Now, compile and upload the example.

Step 3: Watch the demo

Once the code has compiled and uploaded, it should look something like this:

Video Running the demo ssd1306_128x64_i2c. Parts of this video are sped up 4x.

If you’re curious how they rendered something, please do look over the source code. There is nothing magic here and reading the code may help inform your future prototypes!

The Adafruit GFX Library

Now that we’ve got our OLED display wired up correctly and tested that it’s working, let’s talk about how to draw to the screen.

To provide a common API for drawing across all Adafruit LCD and OLED displays, Adafruit created a general-purpose graphics rendering library, called Adafruit GFX. Put simply, rather than having to individually turn on/off OLEDs in the OLED matrix—which would be tedious (though perhaps a useful learning exercise)—the Adafruit GFX library provides higher level drawing routines to do this for you, like drawing rectangles, circles, text, and bitmaps.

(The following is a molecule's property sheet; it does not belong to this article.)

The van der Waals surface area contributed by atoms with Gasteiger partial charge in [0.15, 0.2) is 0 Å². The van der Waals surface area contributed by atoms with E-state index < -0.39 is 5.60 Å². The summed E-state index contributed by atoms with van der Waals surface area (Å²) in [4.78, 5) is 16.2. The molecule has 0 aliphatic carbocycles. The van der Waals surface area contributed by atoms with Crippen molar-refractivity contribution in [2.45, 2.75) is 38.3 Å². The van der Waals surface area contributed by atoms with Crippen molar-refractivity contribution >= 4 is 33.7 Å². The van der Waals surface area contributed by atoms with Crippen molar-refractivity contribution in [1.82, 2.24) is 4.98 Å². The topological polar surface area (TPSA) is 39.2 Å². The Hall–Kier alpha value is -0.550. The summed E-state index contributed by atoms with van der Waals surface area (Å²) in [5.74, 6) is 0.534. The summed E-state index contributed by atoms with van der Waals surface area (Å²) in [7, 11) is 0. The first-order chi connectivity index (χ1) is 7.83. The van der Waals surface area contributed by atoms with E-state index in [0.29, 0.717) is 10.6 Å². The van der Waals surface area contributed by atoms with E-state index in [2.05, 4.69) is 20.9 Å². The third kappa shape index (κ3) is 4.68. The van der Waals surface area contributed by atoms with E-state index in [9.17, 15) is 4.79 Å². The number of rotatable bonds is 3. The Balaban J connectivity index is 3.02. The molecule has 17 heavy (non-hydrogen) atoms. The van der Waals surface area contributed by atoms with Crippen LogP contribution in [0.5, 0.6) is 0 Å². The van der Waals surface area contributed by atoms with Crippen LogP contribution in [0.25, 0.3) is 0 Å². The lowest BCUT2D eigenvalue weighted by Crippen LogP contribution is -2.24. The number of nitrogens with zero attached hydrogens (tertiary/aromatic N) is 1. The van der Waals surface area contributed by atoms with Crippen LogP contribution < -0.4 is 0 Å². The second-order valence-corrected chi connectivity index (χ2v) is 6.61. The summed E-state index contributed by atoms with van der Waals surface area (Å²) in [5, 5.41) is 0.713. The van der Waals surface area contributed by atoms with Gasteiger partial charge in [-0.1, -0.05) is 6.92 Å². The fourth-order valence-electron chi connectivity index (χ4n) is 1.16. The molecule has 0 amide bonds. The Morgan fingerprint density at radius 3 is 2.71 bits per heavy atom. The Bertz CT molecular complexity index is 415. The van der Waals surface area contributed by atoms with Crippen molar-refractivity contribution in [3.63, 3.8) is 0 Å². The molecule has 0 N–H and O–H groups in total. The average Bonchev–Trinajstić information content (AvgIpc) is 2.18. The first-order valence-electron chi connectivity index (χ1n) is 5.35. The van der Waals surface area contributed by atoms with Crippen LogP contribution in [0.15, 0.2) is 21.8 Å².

NOTE:

You certainly do not have to use the Adafruit SSD1306 and GFX libraries to use OLED displays. There are many tutorials online that describe how to directly interface with the SSD1306 OLED driver and create drawing routines. For example, this “Getting Started With OLED Displays” by JayconSystems on Instructables. Remember, the Adafruit engineers simply built their libraries to make it easier to program OLEDs… and we’re thankful! But you could also follow the SSD1306 and I2C specs and build your own libraries!


Coordinate system and pixels

If you’re familiar with graphics APIs in other programming frameworks—like C#’s System.Drawing library, Processing’s Java drawing library, p5js’ JavaScript drawing library, etc.—the Adafruit GFX library works much the same (at a high level).